What Employers Should Know
The California Fair Pay Act has received widespread media attention, causing many California employers to ask what measures they should take to ensure full compliance with the new law slated to take effect on January 1, 2016.
Overview of the California Fair Pay Act
California law already prohibits paying employees at different rates due to their gender. However, the Fair Pay Act seeks to add more teeth by extending the prohibition to employees engaged in “substantially similar work” when viewed “as a composite of” skill, effort, and responsibility. As a result, even employees with different job titles may pursue claims under the Act.
The Act removes the requirement that an employee compare their wages to other employees “in the same establishment.” This change allows employees to pursue claims under the Act for pay differentials despite working in different offices or locations of the same company.
This new law also strengthens employees’ rights to discuss their wages with other employees, or ask other employees about their wages. Employees who exercise these rights, and face retaliation or discrimination from their employer as a result, may file a complaint with the Division of Labor Standards Enforcement for reinstatement, reimbursement of lost wages and work benefits, and equitable relief.
The California Fair Pay Act places the burden on employers to prove that differences in pay stem from “bona fide factor[s] other than sex,” including seniority, merit, quality or quantity of production, education, training, or experience. In other words, when an employee makes a claim under the Act, the employer must justify differences in pay based on legitimate business reasons.
Because employers will be responsible for defending and explaining any differences in pay between employees of the opposite sex, it is imperative for employers to take steps now to evaluate pay practices throughout their organization.
Takeaways for Employers
The law does not take effect until January 1, 2016. Employers may take advantage of the months prior to enactment to begin review of their pay practices to ensure compliance.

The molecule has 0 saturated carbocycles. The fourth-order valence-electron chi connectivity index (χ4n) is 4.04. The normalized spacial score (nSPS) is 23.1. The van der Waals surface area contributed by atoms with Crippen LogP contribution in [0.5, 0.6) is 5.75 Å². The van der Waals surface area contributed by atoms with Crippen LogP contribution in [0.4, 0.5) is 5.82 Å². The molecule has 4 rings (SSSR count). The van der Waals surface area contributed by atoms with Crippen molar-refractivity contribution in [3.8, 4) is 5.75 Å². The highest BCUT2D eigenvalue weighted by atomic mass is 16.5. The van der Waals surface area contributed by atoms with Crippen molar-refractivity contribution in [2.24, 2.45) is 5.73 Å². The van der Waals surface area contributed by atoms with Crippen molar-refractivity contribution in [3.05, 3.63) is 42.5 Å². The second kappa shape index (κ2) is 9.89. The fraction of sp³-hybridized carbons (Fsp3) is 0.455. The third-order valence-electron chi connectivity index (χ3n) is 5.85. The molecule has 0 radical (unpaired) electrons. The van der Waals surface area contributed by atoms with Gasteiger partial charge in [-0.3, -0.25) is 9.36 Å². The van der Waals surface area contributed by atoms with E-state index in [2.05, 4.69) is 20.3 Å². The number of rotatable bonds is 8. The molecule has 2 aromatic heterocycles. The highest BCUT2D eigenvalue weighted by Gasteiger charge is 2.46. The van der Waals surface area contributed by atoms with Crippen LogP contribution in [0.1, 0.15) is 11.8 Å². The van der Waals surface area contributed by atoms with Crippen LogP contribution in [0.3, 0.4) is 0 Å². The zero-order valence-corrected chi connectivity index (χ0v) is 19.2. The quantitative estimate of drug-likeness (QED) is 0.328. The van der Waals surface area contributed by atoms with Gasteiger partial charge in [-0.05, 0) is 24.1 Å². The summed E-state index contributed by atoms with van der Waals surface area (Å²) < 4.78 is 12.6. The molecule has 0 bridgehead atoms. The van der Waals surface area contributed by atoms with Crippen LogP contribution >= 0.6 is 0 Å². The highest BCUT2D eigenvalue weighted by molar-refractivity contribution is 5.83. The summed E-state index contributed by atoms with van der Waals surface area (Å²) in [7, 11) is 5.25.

Ensure Managers and Supervisors Know the Law
Frequently, employment law violations stem from unintentional actions by supervisors and managers who are unfamiliar with or have a misunderstanding of California employment law. For purposes of the Fair Pay Act, this may manifest itself when a manager discourages an employee from asking co-workers about their wages. Employers may avoid these violations by ensuring that supervisors and managers receive regular training regarding current California employment law.
Create Fair Pay Act-Compliant Systems and Policies
The new law prohibits employers from “pay[ing] any of its employees at wage rates less than the rates paid to employees of the opposite sex.” The burden for justifying differences in pay is on the employer. But, the law allows differences in pay for the following reasons:
(A) A seniority system.
(B) A merit system.
(C) A system that measures earnings by quantity or quality of production.
(D) A bona fide factor other than sex, such as education, training, or experience. This factor shall apply only if the employer demonstrates that the factor is not based on or derived from a sex-based differential in compensation, is job related with respect to the position in question, and is consistent with a business necessity.
In order to ensure compliance with the new law, employers should audit their current pay practices and consider adopting formal written policies addressing criteria for position descriptions, starting salaries, and raises. Employers should tailor these policies to seniority, merit, education, training, experience or other bona fide factors.